Cantero Sienra: In a scenario of uncertainty, the main task of a central bank is to broaden the credibility of monetary policy. In this context of high pressure on prices, the commitment of a central bank to maintain low and stable inflation must be noticeable and steadfast.
The unwavering commitment to maintain stability must be complemented with clear and precise communication that encompasses a rational discourse, which pleas for understanding that inflationary pressure is due to a challenging external context rather than domestic vulnerabilities. In turn, this reason-based narrative must convey an understanding of the high costs signified by inflation, since their damaging effects spread to all economic and social strata over the course of time. It is important to make clear that contractive monetary policy is a very bitter potion, but one that is far more preferable than suffering a prolonged disease. Within the region, one can appreciate the high commitment of the central banks that have adopted inflation targets, since we have been continually adjusting the monetary policy rate over the past 12 months. Central bank communication must also be clear about the path that inflation will take as it converges upon the inflation target. When commitment, credibility and transparency exist, inflation expectations shall be contained and the convergence of inflation to the target will be more pronounced.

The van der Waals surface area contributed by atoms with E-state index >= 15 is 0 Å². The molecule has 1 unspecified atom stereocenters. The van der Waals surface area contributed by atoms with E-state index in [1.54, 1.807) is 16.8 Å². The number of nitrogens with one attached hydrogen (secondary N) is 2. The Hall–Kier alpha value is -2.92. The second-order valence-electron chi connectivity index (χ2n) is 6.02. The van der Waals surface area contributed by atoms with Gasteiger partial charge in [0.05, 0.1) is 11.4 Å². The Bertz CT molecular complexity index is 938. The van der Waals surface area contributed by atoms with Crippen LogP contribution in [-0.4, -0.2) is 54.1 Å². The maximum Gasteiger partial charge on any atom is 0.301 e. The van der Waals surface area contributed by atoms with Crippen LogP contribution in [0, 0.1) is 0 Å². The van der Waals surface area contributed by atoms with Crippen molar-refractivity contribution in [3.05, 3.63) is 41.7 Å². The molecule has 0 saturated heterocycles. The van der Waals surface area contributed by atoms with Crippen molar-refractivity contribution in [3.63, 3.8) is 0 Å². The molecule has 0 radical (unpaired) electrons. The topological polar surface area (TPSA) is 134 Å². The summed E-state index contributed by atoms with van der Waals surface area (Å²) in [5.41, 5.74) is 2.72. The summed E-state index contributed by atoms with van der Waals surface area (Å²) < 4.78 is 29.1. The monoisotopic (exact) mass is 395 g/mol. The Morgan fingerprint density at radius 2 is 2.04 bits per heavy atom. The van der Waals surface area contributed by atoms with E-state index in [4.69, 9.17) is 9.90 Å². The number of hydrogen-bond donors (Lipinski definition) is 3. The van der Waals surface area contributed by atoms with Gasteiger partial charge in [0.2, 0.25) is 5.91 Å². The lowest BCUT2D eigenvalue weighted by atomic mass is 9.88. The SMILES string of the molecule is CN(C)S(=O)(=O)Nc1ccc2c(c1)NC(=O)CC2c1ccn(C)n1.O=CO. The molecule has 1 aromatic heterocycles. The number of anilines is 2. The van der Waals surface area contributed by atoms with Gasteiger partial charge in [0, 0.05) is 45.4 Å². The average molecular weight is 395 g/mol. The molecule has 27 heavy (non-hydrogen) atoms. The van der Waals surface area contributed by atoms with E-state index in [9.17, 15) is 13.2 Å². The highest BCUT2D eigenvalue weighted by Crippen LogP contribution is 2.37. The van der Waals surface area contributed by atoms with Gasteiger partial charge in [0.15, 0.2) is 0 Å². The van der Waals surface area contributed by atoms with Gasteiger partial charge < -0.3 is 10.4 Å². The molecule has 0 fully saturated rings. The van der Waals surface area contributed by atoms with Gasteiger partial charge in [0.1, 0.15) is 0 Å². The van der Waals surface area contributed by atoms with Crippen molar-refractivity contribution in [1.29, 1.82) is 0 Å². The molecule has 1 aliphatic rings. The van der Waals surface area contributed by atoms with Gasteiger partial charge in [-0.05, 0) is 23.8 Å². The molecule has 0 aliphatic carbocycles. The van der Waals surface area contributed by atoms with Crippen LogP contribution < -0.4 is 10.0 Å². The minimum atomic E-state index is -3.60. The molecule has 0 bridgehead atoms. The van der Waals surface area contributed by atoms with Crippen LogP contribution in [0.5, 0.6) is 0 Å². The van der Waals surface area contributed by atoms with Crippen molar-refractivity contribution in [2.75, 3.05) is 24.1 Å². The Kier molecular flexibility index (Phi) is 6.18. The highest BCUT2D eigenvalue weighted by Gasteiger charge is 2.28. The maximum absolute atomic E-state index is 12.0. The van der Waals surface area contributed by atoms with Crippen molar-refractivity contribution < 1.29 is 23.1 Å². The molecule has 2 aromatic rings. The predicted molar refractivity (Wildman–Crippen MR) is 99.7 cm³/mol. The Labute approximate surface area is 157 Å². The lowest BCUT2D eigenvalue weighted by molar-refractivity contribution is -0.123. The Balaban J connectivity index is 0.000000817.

It has been observed that various central banks have left “forward guidance” to one side in their respective monetary policy press releases, highlighting the importance of making decisions based on available data from meeting to meeting instead of anticipating the magnitude of coming adjustments in a context of great uncertainty.
GF: How strong is the banking sector and lending to businesses?
Cantero Sienra: The Paraguayan banking system has been navigating this context of external shocks with great solvency, liquidity and dynamism. The Tier II Solvency level stands at 18%, far above the regulatory solvency level of 12%. Liquidity stands at around 35% and the loan portfolio grows by around 12%, with a non-performing loan level of 2.8%.